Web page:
Aug. 24 (Bloomberg) -- Facebook Inc., owner of the world’s largest social-networking website, said it deleted two accounts that purported to be from North Korea.
“If a person poses as a person or entity that you don’t officially represent, that becomes a violation of our policy,” said Kumiko Hidaka, a Facebook spokeswoman. “Facebook is based on real people that are on there making connections and people are going to get the most value of the site if they’re using real identities.”
The move comes as South Korea, which bans its citizens from communicating with the North, clamps down on Twitter Inc. accounts posting North Korean propaganda. This month, the South’s unification ministry said pro-North Korean Twitter accounts may breach national security laws and the communications commission in Seoul decided to block access to such micro-blogging postings.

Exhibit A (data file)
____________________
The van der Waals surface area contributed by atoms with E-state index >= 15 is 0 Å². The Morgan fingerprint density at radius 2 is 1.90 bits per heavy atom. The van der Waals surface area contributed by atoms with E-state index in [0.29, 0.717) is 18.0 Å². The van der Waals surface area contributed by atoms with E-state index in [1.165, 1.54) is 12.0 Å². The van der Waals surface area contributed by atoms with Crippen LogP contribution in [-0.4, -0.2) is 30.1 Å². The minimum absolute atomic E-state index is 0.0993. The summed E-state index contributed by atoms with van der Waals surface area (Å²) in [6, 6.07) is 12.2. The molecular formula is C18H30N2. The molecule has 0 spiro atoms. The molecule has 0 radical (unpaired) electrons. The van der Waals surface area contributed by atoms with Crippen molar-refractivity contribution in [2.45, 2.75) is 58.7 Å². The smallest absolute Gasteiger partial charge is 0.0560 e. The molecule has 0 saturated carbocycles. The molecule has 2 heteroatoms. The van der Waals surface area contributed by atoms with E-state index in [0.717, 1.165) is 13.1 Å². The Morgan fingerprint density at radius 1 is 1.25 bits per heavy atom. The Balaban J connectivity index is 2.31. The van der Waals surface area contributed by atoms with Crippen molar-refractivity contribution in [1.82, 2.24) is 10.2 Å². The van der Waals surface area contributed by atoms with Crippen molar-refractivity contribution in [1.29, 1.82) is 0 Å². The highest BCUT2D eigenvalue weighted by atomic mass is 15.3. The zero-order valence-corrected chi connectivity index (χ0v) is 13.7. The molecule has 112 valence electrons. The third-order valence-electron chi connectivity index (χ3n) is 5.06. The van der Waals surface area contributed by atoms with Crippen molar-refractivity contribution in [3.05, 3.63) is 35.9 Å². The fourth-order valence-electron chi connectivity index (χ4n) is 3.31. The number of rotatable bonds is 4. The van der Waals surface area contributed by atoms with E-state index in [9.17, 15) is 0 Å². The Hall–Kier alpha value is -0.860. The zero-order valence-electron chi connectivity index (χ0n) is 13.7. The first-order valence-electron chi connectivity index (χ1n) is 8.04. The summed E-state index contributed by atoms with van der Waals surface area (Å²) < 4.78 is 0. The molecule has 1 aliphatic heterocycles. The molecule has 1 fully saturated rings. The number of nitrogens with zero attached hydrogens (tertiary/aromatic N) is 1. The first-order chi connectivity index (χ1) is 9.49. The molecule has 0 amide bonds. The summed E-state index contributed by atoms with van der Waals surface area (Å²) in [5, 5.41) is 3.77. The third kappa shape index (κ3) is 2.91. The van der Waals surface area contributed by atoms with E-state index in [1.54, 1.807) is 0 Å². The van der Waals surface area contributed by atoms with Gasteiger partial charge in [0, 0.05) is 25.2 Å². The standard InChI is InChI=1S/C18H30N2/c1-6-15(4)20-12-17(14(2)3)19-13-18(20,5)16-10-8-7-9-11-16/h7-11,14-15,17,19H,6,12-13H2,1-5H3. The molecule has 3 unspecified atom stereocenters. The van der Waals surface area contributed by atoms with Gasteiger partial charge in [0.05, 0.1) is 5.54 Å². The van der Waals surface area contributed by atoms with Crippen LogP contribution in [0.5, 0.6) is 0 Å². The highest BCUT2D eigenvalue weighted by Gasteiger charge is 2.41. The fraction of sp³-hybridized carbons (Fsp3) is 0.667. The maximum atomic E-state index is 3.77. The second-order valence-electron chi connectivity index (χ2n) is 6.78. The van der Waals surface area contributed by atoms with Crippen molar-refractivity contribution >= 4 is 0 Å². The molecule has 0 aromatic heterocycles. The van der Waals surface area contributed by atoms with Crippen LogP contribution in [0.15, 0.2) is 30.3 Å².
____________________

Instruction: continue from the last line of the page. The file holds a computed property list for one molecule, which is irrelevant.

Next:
One of the Facebook accounts, followed by more than 3,000 viewers, carried hundreds of pictures of North Korean leader Kim Jong Il and posted links to a website run by the state-run Committee for the Peaceful Reunification of Korea. It was opened under the name “uriminzokkiri,” meaning “between our people.” Google Inc.’s YouTube and Twitter pages have accounts under similar names.
Under the law governing exchanges with North Korea, South Koreans need to notify the government when they come in contact with North Koreans and seek prior approval when traveling across the border. Another law on national security bans supporting “anti-state” groups, often interpreted to mean the regime of North Korean leader Kim Jong Il.
South Korea remains technically at war with North Korea after their 1950-53 conflict ended in a cease-fire, which was never replaced by a peace treaty.
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